Commercial contracts are governed by the Civil and Commercial Code. This code came into effect in 2015 and it replaces the previous separate Civil Code and Commercial Code. It is part of the federal legislation, but jurisdiction regarding its implementation and litigation resulting thereunder corresponds primarily to the provincial courts.
The Civil and Commercial Code includes general provisions on contracts, which are applicable to all contractual transactions. These provisions govern matters such as the formation of contracts, offer and acceptance, possible subject matter of contracts, legal formalities, the legal effects of contracts, contract termination and others.
In addition, the Civil and Commercial Code includes provisions applicable to specific types of contracts, such as sale agreements, leases, franchise agreements and agency agreements. More than 30 types of agreements are subject to specific provisions of this kind. These specially regulated agreements are thus subject to the general rules applicable to contracts –described above – and to the special rules applicable to the relevant type of agreement. Agreements that are not subject to special rules are nevertheless valid, and they are governed primarily by the general contract rules and – to the degree possible – by the rules applicable to analogous specially regulated contracts.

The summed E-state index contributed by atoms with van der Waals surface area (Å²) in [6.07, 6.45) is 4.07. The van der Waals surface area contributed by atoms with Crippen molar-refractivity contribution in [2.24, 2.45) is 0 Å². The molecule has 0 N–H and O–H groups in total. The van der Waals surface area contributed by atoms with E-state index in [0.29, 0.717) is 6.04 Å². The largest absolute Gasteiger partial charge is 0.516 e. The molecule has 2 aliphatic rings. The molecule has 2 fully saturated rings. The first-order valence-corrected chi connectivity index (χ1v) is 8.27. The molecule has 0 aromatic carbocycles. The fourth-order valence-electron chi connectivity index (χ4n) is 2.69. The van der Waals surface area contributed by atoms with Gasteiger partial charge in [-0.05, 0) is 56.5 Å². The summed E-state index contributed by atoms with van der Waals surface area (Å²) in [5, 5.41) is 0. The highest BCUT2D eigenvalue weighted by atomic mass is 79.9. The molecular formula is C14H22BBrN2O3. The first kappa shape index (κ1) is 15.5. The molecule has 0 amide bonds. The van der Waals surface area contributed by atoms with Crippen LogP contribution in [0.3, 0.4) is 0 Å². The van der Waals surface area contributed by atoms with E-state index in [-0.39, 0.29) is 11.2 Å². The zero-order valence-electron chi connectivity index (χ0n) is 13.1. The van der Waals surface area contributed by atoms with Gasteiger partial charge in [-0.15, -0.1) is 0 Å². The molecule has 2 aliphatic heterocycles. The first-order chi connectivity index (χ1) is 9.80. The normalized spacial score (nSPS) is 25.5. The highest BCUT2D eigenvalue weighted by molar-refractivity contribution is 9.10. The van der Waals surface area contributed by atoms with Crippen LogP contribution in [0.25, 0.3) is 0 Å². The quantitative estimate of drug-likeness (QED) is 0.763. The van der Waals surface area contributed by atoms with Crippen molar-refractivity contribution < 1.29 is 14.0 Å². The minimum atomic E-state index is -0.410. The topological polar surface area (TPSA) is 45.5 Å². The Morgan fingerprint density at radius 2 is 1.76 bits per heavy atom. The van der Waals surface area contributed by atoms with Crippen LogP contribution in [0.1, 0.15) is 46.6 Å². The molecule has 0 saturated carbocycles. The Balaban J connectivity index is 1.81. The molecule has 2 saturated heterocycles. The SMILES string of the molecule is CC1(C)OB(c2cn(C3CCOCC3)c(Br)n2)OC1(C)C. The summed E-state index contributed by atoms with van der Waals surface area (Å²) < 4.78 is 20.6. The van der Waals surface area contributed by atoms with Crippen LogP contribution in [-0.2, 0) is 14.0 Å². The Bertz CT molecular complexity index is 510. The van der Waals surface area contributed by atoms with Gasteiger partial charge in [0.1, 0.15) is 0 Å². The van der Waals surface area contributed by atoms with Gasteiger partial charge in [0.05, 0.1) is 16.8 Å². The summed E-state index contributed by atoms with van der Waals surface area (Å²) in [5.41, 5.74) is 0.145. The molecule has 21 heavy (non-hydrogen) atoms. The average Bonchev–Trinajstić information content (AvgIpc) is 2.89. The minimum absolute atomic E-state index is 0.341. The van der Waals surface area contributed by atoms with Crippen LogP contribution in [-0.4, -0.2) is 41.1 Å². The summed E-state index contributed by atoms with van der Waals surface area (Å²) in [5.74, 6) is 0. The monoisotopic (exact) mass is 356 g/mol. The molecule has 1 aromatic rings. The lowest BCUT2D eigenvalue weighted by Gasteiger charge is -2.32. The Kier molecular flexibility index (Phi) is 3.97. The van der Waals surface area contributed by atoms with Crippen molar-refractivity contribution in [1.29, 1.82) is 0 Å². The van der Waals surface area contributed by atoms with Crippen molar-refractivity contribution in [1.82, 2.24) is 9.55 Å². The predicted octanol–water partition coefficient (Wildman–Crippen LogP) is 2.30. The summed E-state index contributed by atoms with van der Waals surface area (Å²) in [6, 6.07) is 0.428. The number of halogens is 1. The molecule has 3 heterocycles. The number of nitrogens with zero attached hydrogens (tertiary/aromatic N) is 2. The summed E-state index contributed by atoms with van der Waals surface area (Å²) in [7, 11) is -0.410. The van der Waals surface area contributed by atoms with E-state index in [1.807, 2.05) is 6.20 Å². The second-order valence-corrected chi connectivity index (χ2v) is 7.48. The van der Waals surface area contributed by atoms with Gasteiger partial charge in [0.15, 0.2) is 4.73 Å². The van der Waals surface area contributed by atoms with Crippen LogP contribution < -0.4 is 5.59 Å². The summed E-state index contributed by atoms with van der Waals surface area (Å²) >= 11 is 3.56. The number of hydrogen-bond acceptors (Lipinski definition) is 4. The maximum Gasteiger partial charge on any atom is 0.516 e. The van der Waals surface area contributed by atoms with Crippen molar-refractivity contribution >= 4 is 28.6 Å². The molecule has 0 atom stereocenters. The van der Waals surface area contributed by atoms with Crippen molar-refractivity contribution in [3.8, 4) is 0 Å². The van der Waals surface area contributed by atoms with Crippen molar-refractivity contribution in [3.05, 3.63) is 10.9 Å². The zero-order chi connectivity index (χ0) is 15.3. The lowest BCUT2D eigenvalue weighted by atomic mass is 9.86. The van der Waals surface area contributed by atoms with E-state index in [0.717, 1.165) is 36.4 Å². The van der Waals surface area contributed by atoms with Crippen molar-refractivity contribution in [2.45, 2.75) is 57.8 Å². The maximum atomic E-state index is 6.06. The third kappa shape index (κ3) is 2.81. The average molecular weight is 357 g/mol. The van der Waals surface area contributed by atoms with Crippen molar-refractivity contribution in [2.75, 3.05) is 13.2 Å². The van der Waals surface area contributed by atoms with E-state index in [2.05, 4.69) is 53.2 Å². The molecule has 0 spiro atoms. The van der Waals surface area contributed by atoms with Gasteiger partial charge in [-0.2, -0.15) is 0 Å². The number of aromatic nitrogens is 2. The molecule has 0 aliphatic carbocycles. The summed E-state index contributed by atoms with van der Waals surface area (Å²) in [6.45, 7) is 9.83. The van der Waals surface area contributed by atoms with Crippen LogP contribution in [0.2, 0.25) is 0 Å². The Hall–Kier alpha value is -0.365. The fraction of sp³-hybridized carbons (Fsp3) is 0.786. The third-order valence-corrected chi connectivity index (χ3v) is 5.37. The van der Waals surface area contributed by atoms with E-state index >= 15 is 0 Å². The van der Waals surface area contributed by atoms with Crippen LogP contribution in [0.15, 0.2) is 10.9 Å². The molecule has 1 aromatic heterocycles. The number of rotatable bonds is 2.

Other laws include provisions on specific types of commercial contracts. For instance, the Copyright Law includes certain provisions of contracts related to software and to publishing; the Patent Law includes rules on license agreements; and the Insurance Law includes rules on insurance contracts. However, in all these specially regulated contracts, the general contract law rules included in the Civil and Commercial Code are also applicable.
Commercial contracts with the federal or provincial governments or with other governmental entities are also governed by administrative law. Special rules on contracts with state entities have been included in federal or provincial laws, or have been developed by case law.